I have taken the following approach to my training until I heal or have surgery (if the healing doesn't work out so well).

    Day 1: Squat Day (Legs)
    Day 2: Cardio Day
    Day 3: Deadlift Day (Back)
    Day 4: Cardio Day
    Day 5: Isolation Day (Biceps, Triceps and Calves)
    Day 6 - 7: Rest or light cardio

    I am testing the theory that all you need to do in the gym to grow is squat and deadlift and I am hitting those two exercises with all my energy and willpower.

    That is my solution for the time being, if you are interested in knowing. :)
     
  12. philph

    philph Well-Known Member

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    Hi Jokat,

    What an excellent opportunity to test that theory! I hope you'll let us know how it goes.
     
  13. Rishi P

    Rishi P Well-Known Member

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    This is a great thread as I keep having recurring R/C tendinitis. I have not lifted weights for about 2 months. Was going to get a second opinion as my doc suggested a cortisone shot, but I wanted to find the route of the problem as I feel cortisone will only be a temporary relief. My PT had me doing several scapular exercises and I still keep up with them before every workout as a warm up, however I feel some of them may even be aggravating my shoulder. Anyone have any suggestions on which ones to concentrate on and/or have pics/examples of exercises. For the RC itself I only do external/internal rotations as advised by my PT (anyone have any suggestions on other exercises please state them). I started with the weights again this past week and just went extremely light with no pressing involved. I feel as if I should just keep lifting light for the rest of my life as every time I begin to build muscle and add more weight in the gym my shoulder aggravates again. Any thoughts would be appreciated.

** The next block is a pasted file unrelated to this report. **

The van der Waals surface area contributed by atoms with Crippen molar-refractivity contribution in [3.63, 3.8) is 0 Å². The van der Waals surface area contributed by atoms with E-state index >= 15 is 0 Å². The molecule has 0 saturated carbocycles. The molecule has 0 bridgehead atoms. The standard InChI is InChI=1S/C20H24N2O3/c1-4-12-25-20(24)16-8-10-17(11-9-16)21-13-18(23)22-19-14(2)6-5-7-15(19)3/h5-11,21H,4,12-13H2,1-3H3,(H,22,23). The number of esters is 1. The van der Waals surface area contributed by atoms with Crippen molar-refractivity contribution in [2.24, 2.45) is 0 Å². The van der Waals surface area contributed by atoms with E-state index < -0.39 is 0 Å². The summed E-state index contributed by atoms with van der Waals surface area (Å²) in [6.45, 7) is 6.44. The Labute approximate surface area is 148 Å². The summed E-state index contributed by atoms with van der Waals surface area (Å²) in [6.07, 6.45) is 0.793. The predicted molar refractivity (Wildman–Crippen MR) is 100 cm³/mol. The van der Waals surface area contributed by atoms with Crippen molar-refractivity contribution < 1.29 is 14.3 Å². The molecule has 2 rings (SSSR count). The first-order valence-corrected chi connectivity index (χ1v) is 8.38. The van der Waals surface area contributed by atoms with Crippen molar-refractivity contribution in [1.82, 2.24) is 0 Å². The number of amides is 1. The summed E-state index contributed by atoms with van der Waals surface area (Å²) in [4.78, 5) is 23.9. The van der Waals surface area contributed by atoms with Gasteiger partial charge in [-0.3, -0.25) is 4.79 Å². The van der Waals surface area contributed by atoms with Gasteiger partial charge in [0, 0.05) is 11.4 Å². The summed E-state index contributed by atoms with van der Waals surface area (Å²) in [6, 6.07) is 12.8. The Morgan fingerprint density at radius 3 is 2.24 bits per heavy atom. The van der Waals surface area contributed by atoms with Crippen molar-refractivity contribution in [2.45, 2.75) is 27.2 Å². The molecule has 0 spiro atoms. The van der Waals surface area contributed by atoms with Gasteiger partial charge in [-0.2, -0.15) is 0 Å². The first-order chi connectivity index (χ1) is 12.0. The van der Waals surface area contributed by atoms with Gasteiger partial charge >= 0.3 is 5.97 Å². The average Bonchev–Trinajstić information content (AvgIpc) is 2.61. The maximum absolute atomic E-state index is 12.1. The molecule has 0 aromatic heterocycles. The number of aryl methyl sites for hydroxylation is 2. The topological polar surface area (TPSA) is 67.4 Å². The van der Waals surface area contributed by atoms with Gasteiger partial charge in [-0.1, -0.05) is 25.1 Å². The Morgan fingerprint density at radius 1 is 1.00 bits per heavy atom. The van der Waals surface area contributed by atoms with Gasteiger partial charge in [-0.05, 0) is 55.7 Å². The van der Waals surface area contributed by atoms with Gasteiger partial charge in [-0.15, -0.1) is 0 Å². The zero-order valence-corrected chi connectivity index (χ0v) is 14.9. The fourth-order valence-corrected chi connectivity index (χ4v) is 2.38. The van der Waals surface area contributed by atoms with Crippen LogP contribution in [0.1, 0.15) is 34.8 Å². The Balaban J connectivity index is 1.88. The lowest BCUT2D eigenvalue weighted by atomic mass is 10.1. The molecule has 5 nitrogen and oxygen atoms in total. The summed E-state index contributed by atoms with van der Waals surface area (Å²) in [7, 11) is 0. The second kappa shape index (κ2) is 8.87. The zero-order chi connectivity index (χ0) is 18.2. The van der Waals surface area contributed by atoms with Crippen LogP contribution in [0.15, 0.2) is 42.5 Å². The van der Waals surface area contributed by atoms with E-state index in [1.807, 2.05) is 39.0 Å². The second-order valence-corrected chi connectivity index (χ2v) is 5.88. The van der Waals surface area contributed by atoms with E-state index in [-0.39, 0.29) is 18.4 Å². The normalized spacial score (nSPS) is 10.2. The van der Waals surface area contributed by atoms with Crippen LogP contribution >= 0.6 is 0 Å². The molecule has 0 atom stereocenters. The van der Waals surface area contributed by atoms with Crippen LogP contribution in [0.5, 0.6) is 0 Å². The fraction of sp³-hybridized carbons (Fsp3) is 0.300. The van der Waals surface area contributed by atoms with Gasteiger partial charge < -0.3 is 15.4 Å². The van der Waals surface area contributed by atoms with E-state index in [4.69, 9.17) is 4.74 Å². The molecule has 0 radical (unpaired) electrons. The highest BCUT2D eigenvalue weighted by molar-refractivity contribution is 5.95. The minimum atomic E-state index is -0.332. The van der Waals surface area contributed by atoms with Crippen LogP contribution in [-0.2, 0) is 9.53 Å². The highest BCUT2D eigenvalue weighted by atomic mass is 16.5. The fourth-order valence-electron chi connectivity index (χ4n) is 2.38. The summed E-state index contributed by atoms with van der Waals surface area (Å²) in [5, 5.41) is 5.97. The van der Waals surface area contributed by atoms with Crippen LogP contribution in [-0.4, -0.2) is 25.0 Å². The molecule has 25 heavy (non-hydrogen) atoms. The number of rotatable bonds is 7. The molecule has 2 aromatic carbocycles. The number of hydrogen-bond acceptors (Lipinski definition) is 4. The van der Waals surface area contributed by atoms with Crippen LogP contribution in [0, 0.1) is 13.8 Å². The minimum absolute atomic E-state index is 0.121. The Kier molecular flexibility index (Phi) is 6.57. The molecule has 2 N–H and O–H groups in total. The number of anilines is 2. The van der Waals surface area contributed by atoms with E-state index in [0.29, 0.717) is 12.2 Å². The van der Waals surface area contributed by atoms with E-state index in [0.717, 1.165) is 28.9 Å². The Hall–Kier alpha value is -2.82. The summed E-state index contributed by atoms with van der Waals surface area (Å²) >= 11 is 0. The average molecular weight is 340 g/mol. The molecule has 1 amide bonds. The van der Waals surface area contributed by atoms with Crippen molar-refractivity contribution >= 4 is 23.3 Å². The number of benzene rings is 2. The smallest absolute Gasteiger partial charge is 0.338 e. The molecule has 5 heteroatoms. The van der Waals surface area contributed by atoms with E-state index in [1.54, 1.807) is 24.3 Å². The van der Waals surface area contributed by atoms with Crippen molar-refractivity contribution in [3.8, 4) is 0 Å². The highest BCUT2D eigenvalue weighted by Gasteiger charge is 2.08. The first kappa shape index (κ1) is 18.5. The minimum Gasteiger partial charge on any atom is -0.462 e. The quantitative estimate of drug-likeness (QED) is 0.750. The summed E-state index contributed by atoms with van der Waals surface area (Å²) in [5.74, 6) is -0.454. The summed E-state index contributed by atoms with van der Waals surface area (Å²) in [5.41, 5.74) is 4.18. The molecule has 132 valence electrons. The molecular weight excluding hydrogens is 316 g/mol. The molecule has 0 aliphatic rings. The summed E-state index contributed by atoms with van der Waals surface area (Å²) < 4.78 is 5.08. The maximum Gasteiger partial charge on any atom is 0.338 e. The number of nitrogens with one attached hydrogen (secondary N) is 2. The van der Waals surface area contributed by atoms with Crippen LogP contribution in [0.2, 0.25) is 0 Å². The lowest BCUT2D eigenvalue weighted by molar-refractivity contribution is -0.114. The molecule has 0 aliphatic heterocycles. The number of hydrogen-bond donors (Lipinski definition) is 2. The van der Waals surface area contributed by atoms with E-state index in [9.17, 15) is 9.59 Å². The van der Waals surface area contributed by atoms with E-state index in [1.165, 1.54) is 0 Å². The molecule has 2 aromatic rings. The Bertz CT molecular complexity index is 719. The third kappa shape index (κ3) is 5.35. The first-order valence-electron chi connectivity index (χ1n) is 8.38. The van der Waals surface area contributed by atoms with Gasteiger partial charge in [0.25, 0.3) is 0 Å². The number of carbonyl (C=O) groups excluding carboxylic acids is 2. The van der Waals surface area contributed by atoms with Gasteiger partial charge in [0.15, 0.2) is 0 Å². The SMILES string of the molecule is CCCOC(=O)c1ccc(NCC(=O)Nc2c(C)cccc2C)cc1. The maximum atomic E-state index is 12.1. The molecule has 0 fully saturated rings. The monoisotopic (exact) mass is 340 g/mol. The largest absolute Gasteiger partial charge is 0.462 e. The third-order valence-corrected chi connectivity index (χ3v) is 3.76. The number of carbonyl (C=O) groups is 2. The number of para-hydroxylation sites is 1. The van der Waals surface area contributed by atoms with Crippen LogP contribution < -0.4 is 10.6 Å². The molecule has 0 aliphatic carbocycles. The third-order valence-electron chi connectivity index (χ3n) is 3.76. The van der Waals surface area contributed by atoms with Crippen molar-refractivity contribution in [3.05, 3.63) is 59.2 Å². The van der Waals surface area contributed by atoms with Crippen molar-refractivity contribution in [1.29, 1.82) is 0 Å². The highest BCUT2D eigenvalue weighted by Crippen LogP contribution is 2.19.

Thanks
     
  14. philph

    philph Well-Known Member

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    Hi 97civicboy, an important part of my recovery plan is to reeducate the scapulae to move correctly, which means they have to move in a way that is coordinated with other movements (e.g. arm movements). I've come to believe that this is more of a neurological task than a strictly muscular strength one.